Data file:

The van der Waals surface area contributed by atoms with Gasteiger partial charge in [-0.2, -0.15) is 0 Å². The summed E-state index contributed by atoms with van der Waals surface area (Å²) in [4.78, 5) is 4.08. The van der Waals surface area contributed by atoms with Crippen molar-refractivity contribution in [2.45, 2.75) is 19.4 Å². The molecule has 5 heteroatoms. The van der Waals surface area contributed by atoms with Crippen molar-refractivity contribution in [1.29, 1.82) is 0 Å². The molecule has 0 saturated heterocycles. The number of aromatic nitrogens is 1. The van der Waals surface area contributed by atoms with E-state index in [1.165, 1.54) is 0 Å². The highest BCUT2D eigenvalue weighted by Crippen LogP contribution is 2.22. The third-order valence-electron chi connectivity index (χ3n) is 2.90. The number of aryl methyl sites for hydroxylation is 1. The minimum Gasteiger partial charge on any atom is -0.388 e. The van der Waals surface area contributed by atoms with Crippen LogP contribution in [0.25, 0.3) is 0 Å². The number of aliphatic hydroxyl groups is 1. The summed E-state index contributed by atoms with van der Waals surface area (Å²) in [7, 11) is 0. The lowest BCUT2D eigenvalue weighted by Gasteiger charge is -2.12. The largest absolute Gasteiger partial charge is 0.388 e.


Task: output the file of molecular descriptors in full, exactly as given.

The van der Waals surface area contributed by atoms with Gasteiger partial charge in [-0.2, -0.15) is 0 Å². The summed E-state index contributed by atoms with van der Waals surface area (Å²) in [4.78, 5) is 4.08. The van der Waals surface area contributed by atoms with Crippen molar-refractivity contribution in [2.45, 2.75) is 19.4 Å². The molecule has 5 heteroatoms. The van der Waals surface area contributed by atoms with Crippen molar-refractivity contribution in [1.29, 1.82) is 0 Å². The molecule has 0 saturated heterocycles. The number of aromatic nitrogens is 1. The van der Waals surface area contributed by atoms with E-state index in [1.165, 1.54) is 0 Å². The highest BCUT2D eigenvalue weighted by Crippen LogP contribution is 2.22. The third-order valence-electron chi connectivity index (χ3n) is 2.90. The number of aryl methyl sites for hydroxylation is 1. The minimum Gasteiger partial charge on any atom is -0.388 e. The van der Waals surface area contributed by atoms with Crippen LogP contribution in [0.25, 0.3) is 0 Å². The number of aliphatic hydroxyl groups is 1. The summed E-state index contributed by atoms with van der Waals surface area (Å²) in [7, 11) is 0. The lowest BCUT2D eigenvalue weighted by Gasteiger charge is -2.12. The largest absolute Gasteiger partial charge is 0.388 e.